Anna will be giving away a gift basket to one randomly drawn commenter during the tour .
With us today is Anna Maclean. I asked Anna, how do you begin a murder investigation when dealing with a spiritualist?
What a great question, and thanks so much for inviting me to visit.
Well, you don’t ask the ouija board! Seriously, dealing with a spiritualist was an interesting experience and a little more difficult than dealing with the other murders in which amateur sleuth Louisa May Alcott gets involved. Forensics and the other elements of scientific investigation weren’t available yet in mid-nineteenth century Boston. They didn’t even yet know about the use of fingerprints. Guilt was established largely on circumstantial evidence, flimsy or not, and character assessment.
The challenge for Louisa in Louisa and the Crystal Gazer is to discover who the spiritualist really was, so that she could then discover what the motives for her murder. And crystal gazers and other characters tended to have a great many secrets. Getting to the truth of their lives and identities would have been particularly challenging. The character of the murdered spiritualist, Mrs. Agatha D. Percy, is based on my readings of many journals, diaries and biographies of actual nineteenth spiritualists. They tended to be women of low or middle class who might have experience with some of the darker, even seamier side of life. They were often down on their luck, either single or perhaps abandoned by their husbands, and needed a way to make money. They wouldn’t have minded playing a few tricks on their paying customers, and that in itself could be a motive for murder!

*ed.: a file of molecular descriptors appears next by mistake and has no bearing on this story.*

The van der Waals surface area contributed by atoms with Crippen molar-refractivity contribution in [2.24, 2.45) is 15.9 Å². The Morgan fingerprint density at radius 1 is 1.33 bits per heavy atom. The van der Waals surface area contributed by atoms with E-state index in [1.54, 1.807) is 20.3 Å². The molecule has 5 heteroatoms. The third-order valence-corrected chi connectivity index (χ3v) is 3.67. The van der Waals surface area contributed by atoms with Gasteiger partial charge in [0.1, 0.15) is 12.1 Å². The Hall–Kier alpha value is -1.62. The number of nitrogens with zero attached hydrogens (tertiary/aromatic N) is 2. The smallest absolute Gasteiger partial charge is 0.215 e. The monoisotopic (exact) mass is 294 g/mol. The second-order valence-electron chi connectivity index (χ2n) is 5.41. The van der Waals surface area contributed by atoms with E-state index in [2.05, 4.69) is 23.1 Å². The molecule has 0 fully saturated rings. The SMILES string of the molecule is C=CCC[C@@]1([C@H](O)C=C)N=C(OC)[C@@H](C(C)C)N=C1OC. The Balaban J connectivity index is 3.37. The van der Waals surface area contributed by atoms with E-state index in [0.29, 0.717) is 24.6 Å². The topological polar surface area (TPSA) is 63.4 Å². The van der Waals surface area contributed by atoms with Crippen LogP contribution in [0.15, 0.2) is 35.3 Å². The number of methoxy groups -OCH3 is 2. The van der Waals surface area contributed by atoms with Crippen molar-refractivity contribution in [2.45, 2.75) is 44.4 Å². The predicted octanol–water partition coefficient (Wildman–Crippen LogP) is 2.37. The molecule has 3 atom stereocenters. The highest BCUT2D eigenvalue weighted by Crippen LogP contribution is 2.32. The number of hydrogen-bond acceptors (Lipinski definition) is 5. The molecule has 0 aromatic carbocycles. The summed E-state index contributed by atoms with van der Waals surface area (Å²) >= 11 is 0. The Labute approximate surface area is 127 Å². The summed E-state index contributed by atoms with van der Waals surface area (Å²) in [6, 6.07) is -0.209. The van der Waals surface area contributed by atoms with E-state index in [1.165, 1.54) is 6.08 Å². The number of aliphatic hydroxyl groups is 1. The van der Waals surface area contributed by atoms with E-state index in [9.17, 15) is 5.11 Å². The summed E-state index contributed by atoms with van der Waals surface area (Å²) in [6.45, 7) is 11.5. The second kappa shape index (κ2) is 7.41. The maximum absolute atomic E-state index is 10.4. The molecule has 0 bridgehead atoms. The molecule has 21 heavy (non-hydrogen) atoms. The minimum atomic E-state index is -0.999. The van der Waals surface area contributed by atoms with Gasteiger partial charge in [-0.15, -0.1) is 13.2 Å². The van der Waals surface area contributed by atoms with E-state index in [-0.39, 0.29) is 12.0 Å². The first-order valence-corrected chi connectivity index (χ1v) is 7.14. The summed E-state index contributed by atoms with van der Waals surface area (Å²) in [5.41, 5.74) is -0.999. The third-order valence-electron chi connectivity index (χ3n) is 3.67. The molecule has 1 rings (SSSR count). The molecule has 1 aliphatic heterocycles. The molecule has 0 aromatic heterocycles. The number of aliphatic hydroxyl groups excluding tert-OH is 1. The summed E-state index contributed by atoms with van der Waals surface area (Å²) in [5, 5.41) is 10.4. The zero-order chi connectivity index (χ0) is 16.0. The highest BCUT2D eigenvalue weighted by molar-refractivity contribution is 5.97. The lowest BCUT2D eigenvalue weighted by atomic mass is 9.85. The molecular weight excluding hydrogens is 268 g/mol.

Louisa solves the mystery, thanks largely to what I think was her greatest inspiration: the practical intelligence and humanity of her mother, Abba Alcott. Abba, in the novels and in real life, was a woman who knew a thing or two about hardship and in particular how hard the lives of women could be. From her, Louisa would have learned a certain skepticism combined with a generosity of spirit – to hate the crime, but forgive the criminal.
By the time Louisa finally gets to the truth of this mystery, she has been led through cemeteries, locked in a cellar, and learned some very sad and dark secrets of the past.
One of her partners in this mystery is P.T. Barnum, himself a man of great secrets and mystery. So many people in the nineteenth century simply invented who they wanted to be, and became that person. Barnum was no exception, and his ability to manipulate truth as well as people forces Louisa to consider him as possible murderer. But there are other suspects as well. Just about the only thing Louisa can’t count on is that the murdered woman will speak the truth.
Research for this mystery was fascinating, learning all the tricks and acts (and there were very many) that nineteenth century spiritualists could use, from trumpets falling from the ceiling to ghosts appearing outside the window. Louisa has to keep her wits about her to keep herself and her family and friends safe, while discovering who might have hated, or feared, Agatha D. Percy enough to send her permanently to the other side!
“I miss Father,” Sylvia signed one morning as we took our walk along the harbor. It was a misty cold day, and the harbor waves were tipped with frosty white.
“Unfortunately, your father passed away when you were a child,” I answered gently. “You barely knew that long-enduring man, so how do you now claim to miss him?”…